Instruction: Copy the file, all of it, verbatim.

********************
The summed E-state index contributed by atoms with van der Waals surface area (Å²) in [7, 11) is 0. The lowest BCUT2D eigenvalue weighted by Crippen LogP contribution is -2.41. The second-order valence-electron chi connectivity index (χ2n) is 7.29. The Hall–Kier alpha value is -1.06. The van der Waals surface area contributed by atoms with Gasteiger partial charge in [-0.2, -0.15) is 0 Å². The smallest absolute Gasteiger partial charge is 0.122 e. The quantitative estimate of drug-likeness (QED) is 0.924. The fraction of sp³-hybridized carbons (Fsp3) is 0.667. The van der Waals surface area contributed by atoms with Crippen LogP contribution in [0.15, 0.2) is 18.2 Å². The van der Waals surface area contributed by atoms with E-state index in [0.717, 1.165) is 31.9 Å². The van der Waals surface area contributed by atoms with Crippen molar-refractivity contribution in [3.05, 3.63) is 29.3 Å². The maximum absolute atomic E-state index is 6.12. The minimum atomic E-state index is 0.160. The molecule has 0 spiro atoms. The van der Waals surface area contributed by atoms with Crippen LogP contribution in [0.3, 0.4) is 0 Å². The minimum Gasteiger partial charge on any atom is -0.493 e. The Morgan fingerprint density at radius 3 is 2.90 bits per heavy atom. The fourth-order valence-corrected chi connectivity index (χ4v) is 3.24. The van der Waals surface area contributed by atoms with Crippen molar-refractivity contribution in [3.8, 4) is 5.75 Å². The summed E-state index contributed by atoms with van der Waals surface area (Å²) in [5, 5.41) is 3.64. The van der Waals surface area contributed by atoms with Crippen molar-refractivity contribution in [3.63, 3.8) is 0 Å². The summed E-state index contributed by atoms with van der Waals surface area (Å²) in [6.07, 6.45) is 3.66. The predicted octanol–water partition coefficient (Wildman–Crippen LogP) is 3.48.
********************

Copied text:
The summed E-state index contributed by atoms with van der Waals surface area (Å²) in [7, 11) is 0. The lowest BCUT2D eigenvalue weighted by Crippen LogP contribution is -2.41. The second-order valence-electron chi connectivity index (χ2n) is 7.29. The Hall–Kier alpha value is -1.06. The van der Waals surface area contributed by atoms with Gasteiger partial charge in [-0.2, -0.15) is 0 Å². The smallest absolute Gasteiger partial charge is 0.122 e. The quantitative estimate of drug-likeness (QED) is 0.924. The fraction of sp³-hybridized carbons (Fsp3) is 0.667. The van der Waals surface area contributed by atoms with Crippen LogP contribution in [0.15, 0.2) is 18.2 Å². The van der Waals surface area contributed by atoms with E-state index in [0.717, 1.165) is 31.9 Å². The van der Waals surface area contributed by atoms with Crippen molar-refractivity contribution in [3.05, 3.63) is 29.3 Å². The maximum absolute atomic E-state index is 6.12. The minimum atomic E-state index is 0.160. The molecule has 0 spiro atoms. The van der Waals surface area contributed by atoms with Crippen LogP contribution in [0.3, 0.4) is 0 Å². The minimum Gasteiger partial charge on any atom is -0.493 e. The Morgan fingerprint density at radius 3 is 2.90 bits per heavy atom. The fourth-order valence-corrected chi connectivity index (χ4v) is 3.24. The van der Waals surface area contributed by atoms with Crippen molar-refractivity contribution in [3.8, 4) is 5.75 Å². The summed E-state index contributed by atoms with van der Waals surface area (Å²) in [5, 5.41) is 3.64. The van der Waals surface area contributed by atoms with Crippen molar-refractivity contribution in [3.63, 3.8) is 0 Å². The summed E-state index contributed by atoms with van der Waals surface area (Å²) in [6.07, 6.45) is 3.66. The predicted octanol–water partition coefficient (Wildman–Crippen LogP) is 3.48.